By: Chelsea Borelo, u0876703
We have all heard the promises of playing music for your infant and the life-long benefits it will provide them. I have heard every claim from “It will make your baby develop faster!” to “Your baby will be a genius!”. With all of the information we are constantly receiving, I have often wondered how legitimate these magical, prodigy-making music toys really are. After being curious for so long, I decided to find out for myself.
The specific toy I chose to investigate is called the Baby Einstein Discovering Music Activity Table (quite a mouthful, right?). To get a better idea of the toy you can follow this link: http://www.toysrus.com/buy/interactive-toys/baby-einstein-discovering-music-activity-table-90592-12667683. Baby Einstein is a hugely popular brand for baby items, and this is one of their most popular products. It is a toy table with various colorful, musical activities that are designed to expose your baby to the world of music. Not only does it have a bounty of music making toys, it also talks to the baby in different languages and allows the baby to be very interactive and exposed to new languages along with music. The purpose of the table is to allow the baby to have freedom of “musical experimentation” and to introduce the baby to the world of music. The toy is designed for infants from 6 months up to 2 years. Baby Einstein also claims to have products unlike any other because the items are designed from a “baby’s point of view”. As someone who is very passionate about music, I was very intrigued to see whether this toy lives up to its name and reputation, and whether it would be worth purchasing for my future children.
According to the textbook “Development in Infancy” by Marc H. Bornstein, Martha E. Arterberry, and Michael E. Lamb, as infants develop there are certain perceptual cues that matter more than others. As babies grow past the newborn stage and are a few months old, they start to distinguish between their language and other foreign languages. When they get older they can no longer “discriminate contrasts that are not present in their linguistic environments.” They also have their musical preferences shaped by the experiences they have in their own cultures.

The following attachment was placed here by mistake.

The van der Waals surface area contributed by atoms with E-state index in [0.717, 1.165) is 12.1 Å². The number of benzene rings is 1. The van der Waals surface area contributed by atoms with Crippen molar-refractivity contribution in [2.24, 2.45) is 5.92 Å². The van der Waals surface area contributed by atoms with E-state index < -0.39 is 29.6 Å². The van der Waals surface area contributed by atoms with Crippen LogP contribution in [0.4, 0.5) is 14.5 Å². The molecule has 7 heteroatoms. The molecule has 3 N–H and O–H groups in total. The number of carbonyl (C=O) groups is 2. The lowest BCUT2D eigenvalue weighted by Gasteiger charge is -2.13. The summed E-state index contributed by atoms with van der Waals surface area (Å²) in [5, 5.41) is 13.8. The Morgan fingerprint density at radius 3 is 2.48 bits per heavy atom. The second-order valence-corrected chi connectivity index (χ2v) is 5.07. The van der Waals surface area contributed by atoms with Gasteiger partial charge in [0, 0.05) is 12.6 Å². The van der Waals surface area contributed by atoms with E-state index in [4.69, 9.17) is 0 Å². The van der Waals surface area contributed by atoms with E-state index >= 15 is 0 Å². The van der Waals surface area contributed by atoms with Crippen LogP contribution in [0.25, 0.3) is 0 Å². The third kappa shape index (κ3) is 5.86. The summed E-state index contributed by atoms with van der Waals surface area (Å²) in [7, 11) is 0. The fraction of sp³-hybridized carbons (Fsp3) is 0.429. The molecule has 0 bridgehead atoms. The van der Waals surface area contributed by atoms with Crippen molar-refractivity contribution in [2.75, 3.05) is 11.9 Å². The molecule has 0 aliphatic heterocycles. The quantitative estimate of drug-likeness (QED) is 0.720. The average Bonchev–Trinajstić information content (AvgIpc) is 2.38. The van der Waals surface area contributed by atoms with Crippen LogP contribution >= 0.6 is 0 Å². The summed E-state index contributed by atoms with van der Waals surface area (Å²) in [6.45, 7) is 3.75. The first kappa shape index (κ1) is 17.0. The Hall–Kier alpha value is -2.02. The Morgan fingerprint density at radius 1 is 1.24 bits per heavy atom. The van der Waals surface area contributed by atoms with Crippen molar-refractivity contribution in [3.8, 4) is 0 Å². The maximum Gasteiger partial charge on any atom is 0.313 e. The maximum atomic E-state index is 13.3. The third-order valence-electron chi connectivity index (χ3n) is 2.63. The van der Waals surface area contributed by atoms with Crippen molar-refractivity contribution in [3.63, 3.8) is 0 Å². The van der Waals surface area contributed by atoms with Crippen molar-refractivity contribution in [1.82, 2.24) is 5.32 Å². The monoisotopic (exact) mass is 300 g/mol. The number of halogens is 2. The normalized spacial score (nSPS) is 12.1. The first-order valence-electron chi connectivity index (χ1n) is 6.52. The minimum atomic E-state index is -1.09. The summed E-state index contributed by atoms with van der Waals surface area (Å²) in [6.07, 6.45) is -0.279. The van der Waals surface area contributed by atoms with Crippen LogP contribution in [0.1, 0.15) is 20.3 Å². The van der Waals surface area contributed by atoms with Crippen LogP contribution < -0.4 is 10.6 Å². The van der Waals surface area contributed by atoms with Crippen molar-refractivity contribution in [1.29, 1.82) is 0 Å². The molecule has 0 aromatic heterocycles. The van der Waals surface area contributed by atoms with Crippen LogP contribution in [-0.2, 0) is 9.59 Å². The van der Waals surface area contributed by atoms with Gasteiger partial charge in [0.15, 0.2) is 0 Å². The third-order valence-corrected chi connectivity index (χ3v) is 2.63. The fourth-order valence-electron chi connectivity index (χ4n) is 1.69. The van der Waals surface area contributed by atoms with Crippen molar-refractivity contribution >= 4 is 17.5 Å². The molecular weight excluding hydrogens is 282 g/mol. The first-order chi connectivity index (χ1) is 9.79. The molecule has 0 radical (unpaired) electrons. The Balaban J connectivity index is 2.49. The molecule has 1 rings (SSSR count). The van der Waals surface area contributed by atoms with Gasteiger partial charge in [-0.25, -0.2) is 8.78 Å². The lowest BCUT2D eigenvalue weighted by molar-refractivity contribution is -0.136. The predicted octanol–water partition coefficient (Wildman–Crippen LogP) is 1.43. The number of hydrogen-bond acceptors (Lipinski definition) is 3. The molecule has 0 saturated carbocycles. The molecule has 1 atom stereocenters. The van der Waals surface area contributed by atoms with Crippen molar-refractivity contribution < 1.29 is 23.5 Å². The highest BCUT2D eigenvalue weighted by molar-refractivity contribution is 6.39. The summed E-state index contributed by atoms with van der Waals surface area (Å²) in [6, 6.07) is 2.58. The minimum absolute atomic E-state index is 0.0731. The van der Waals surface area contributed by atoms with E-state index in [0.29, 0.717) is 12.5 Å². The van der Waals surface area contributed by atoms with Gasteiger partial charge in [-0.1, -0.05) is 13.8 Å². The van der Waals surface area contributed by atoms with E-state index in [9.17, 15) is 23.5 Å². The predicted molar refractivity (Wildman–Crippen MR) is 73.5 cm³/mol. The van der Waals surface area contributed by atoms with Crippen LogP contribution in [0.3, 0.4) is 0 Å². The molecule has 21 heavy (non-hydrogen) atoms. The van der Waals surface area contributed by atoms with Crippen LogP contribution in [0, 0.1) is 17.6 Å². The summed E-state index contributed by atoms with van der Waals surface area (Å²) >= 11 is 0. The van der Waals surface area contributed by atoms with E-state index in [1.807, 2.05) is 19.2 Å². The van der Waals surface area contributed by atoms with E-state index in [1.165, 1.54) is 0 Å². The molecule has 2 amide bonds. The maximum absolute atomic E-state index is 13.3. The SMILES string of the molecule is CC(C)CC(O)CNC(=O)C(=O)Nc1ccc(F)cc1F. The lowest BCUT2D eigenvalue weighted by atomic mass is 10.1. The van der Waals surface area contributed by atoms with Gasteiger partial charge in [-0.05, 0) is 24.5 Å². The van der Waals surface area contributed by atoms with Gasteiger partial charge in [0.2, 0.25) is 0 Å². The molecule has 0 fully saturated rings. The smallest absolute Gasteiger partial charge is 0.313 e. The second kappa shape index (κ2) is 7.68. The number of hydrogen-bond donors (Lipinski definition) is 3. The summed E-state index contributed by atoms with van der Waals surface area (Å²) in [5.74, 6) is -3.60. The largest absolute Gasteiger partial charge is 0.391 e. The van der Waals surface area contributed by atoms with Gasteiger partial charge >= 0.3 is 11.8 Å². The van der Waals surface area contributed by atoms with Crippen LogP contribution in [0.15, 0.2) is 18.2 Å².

An article I found talking about the psychology of music discusses these music based toys and technology, and reviews what the effects are of electronic music versus human produced music (mother singing to baby). Technology has taken the place of human interaction in many situations, including music. The article talks about how the researchers conducted a study where they developed music based on pre-language sounds and produced three different studies where the mothers interacted with the paralanguage music. This particular music is a great concept because it relates to the babies more based on where they are at developmentally and uses sounds that they also use. They found that mothers were open to playing this music for their babies and purchasing products that used this music. The article also goes on to discuss the impact of music on children and that it is the interaction of care-giver and baby along with the music that is what helps the child develop, and without that interaction it is not nearly as effective. The “Mozart Effect”, the concept I mentioned earlier that states that playing Mozart for babies helps them developmentally and cognitively, has actually led to babies being over stimulated by toys that blare music at them and media that is supposed to make them smarter. This is where the paralanguage music comes in, as it is not overly stimulating and more on the infants development level.
After evaluating this article and product, it would seem to me that this toy is not going to make babies super intelligent or develop quicker. If anything, the over stimulation of being exposed to electronic music and toys all of the time rather than human interaction can hinder the baby. Music provided by the care giver or played for the baby while spending time with the human seems to be the best way to expose the baby to music, rather than giving them a loud and hyperactive toy. This toy could provide benefits for the child if the caregiver plays with the toy with them, or alternates between toys and human contact.
In conclusion, I would say: all things in moderation. Babies tend to love these colorful, musical toys, and I don’t think taking the toys away is the answer. These toys can be great in small doses, but the most important thing to remember is to interact with your baby a healthy amount, and to not allow your baby to be accompanied only by toys and technology. There is not enough technology in the world to replace what a loving care giver provides!
Bornstein, Marc, Martha Arterberry, & Michael Lamb. (2014). Development in Infancy: A Contemporary Introduction (164).